For many years, my number-one recommendation to mileage-earners has remained the same: Redeem your miles sooner rather than later. Hoarding miles, whether it’s in anticipation of the “trip of a lifetime” or through laziness, is a sucker’s bet.
The history of travel-loyalty programs is one of constant devaluation. A mile earned today is worth less than a mile earned a year ago. And a mile earned a year from now will be worth less than a mile earned today. If we were talking about the value of a company’s stock, the prudent investor, knowing that his investment would be worth less in the future, would sell immediately. The same logic applies to loyalty-program members and their miles. Cash ’em in now, because they’ll be worth less in the future.
The results of a poll conducted on behalf of the American Institute of CPAs found that while 58 percent of the respondents agreed “that using their credit or debit card to earn travel rewards makes financial sense,” just 15 percent had used their credit-card points to pay for a trip. That amounts to a lot of loyalty-program members hoarding a lot of points.
Other survey findings:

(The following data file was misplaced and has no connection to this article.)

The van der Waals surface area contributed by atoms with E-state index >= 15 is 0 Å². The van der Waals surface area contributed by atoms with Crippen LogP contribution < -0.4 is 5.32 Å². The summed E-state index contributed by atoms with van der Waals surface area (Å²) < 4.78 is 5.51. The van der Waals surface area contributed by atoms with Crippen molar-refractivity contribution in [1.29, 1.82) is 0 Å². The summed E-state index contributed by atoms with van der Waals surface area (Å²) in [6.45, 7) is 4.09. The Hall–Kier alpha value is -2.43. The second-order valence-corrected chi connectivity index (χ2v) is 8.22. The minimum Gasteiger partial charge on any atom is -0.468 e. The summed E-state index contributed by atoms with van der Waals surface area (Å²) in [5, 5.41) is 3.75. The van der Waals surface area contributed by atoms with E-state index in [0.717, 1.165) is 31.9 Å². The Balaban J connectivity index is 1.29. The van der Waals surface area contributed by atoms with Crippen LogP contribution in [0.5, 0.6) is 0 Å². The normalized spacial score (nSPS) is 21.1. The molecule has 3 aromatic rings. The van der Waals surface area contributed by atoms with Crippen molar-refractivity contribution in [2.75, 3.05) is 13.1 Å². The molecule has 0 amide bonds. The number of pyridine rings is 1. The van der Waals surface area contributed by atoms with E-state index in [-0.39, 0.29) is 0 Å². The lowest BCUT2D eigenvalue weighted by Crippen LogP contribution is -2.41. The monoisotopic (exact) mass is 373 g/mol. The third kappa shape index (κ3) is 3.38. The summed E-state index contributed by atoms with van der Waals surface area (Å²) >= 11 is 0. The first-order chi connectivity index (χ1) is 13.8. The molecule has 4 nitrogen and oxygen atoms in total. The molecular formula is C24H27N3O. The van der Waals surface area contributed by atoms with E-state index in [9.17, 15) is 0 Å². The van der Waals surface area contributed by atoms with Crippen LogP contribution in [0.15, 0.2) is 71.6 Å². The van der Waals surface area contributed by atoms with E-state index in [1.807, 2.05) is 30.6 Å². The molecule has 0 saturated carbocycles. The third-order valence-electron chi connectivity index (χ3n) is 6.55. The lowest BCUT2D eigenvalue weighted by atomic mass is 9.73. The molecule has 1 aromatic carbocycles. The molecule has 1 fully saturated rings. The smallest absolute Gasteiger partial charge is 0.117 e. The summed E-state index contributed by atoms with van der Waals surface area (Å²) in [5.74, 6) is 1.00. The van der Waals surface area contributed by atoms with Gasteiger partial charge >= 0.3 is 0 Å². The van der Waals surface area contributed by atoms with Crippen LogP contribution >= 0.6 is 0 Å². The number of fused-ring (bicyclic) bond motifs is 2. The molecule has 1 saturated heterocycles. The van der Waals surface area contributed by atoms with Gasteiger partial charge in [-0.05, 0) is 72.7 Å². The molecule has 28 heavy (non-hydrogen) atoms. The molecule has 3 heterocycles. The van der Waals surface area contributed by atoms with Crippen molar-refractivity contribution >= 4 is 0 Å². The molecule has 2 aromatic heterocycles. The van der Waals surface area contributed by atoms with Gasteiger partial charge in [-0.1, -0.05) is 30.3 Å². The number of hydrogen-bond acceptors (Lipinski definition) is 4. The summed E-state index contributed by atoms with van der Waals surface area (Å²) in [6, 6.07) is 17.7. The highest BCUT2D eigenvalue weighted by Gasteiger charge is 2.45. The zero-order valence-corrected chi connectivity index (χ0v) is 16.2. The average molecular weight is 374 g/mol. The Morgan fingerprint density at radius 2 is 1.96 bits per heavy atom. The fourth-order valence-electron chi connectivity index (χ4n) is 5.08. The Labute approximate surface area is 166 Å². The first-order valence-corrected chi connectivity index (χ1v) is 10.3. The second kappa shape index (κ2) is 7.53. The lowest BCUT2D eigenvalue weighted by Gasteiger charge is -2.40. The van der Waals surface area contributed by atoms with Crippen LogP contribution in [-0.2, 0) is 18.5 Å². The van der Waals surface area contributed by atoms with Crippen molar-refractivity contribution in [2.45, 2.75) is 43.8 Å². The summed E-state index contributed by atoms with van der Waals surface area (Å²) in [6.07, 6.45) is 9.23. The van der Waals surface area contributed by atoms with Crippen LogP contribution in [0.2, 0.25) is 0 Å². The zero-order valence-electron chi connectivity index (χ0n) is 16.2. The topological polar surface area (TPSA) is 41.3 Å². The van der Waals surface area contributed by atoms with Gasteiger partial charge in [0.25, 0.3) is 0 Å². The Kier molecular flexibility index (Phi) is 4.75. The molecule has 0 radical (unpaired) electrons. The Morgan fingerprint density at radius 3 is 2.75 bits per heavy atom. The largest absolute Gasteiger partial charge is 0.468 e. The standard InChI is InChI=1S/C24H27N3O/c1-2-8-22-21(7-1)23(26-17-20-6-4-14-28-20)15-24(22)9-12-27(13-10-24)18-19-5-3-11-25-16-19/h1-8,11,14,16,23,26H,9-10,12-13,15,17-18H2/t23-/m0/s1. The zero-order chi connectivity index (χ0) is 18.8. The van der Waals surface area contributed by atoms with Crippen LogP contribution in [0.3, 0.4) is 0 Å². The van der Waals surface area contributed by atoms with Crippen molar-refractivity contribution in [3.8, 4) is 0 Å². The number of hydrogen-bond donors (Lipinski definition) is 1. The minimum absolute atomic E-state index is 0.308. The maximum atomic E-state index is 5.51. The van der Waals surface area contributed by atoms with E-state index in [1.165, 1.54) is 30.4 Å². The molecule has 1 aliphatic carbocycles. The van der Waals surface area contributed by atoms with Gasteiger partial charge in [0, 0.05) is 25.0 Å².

- Although more than half the respondents cited a low annual percentage rate or annual fee as the most important considerations when choosing a credit card, only 43 percent knew the rates or fees associated with their cards.
- 12 percent opened a credit-card account specifically to earn miles or points.
- 6 percent opted for a more expensive flight or hotel room in order to earn loyalty points.
- 6 percent took a trip to maintain or elevate their elite status.
As to which credit cards are best suited to an individual consumer’s needs, the National CPA Financial Literacy Commission’s recommendation is as follows:
Before applying for a credit card for travel rewards, determine what is most important to you. If flexibility is your goal, seek cards which allow users to transfer points between companies, such as hotels and airlines, and/or between family members. In that same vein, cards that offer cash back give you great flexibility to use the cash however you want. If you frequently travel internationally, cards that waive foreign transaction fees, which are often as high as three percent, could be helpful for you.
In other words, your mileage may vary.
Reader Reality Check
What’s in your wallet? Why?
More from SmarterTravel:
- Award Discounts for AAdvantage Credit-Card Customers
- The Day AAdvantage Died
- Sweepstakes: What Would You Do with 1 Million United Miles?
After 20 years working in the travel industry, and 15 years writing about it, Tim Winship knows a thing or two about travel. Follow him on Twitter @twinship.
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